It’s not possible for me to have any confidence in an agency that is 50% over budget and which is a decade or more behind schedule on it’s own headquarters. If The Big One was to shake California tomorrow I have the feeling that I’d die of old age before we received any meaningful help from this aggregation of Bozos.

  8. 8
    JGabriel says:

    OT, but I can’t help noticing the Newsmax headline to the right that says: 31,072 Scientists Agree Climate Change ‘Unsettled’.

    So, I looked into it. It’s an article about a shady looking website calling itself the Petition Project. According the PP’s home page, they have 31, 487 signatures. All scientists? Well, no. Only 9,029 have PhD’s.

    And according to their own page on the Qualifications of the Signers, only 39 of the petition signers are “climatologists”. I put it in quotes because there’s no breakdown of how many of them PhD’s or are doing active research in climatolgy.

    So, out of 31,487 signatures of self-identified, so-called scientists – less than a third of whom claim to have a PhD – only 39 (who may not even have a PhD) claim to be actual climatologists, and even that number is suspicious, with no evidence of their qualifications other than their say so.

    Just wanted to get that out there, so anyone who hears about it from their wingnut relatives or friends has some info to push back with.

  9. 9
    bago says:

    The Triskelion is running into problems? Who knew?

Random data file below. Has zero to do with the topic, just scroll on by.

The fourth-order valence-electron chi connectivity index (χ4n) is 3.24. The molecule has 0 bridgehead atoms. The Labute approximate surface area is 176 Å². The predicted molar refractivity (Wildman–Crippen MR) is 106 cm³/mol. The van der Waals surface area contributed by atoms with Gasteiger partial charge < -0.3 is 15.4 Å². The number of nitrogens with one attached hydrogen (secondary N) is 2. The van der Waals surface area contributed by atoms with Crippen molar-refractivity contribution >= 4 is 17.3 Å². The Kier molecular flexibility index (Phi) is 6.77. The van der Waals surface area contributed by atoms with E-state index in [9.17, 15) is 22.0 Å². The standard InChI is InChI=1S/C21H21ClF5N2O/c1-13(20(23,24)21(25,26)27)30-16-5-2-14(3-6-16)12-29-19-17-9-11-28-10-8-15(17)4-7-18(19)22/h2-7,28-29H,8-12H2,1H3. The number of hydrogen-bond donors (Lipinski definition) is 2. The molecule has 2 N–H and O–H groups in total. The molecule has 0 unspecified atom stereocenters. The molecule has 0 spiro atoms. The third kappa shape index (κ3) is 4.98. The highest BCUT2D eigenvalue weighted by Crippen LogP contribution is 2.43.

10. 10
    JGabriel says:

    From the (Anti-)Global Warming Petition Project’s FAQ:

    7. Are any of the listed signers dead?

    In a group of more than 30,000 people, deaths are a frequent occurrence. The Petition Project has no comprehensive method by which it is notified about deaths of signatories. When we do learn of a death, an “*” is placed beside the name of the signatory. For examples, Edward Teller, Arnold Beckman, Philip Abelson, William Nierenberg, and Martin Kamen are American scientists who signed the Petition and are now deceased.

    So there are least five scientists who are dead, and may have removed their signature had they the chance to review the latest research. Edward Teller, H-Bomb advocate, died in 2003. That’s 11 years of research since his death. And that assuming his signature is even real, given that Teller hasn’t been around, for over a decade, to contest it if it were not.

    From the same page:

    Thousands of signatures were gathered in a campaign during 1998-1999. Between 1999 and 2007, the list of petition signatories grew gradually, without a special campaign. Between October 2007 and March 2008, a new campaign for signatures was initiated. The majority of the current listed signatories signed or re-signed the petition after October 2007.

    Right. Unless, you know, they were inconveniently dead.

    Of course, Newsmax, et. al., are coming out with this now in order to distract from, or counteract, the latest news about the ice sheets in Greenland and the Antarctic melting.


  11. 11
    JGabriel says:

    There’s more information at Wikipedia, Oregon Petition (aka Petition Project), which goes into greater detail about the shady and questionable actions of the people running it. For instance:

    The list has been criticized for its lack of verification, with pranksters successfully submitting Charles Darwin, members of the Spice Girls and characters from Star Wars, and getting them briefly included on the list.


    In 2001, Scientific American took a random sample “of 30 of the 1,400 signatories claiming to hold a Ph.D. in a climate-related science.”

    Of the 26 we were able to identify in various databases, 11 said they still agreed with the petition —- one was an active climate researcher, two others had relevant expertise, and eight signed based on an informal evaluation. Six said they would not sign the petition today, three did not remember any such petition, one had died, and five did not answer repeated messages. Crudely extrapolating, the petition supporters include a core of about 200 climate researchers – a respectable number, though rather a small fraction of the climatological community.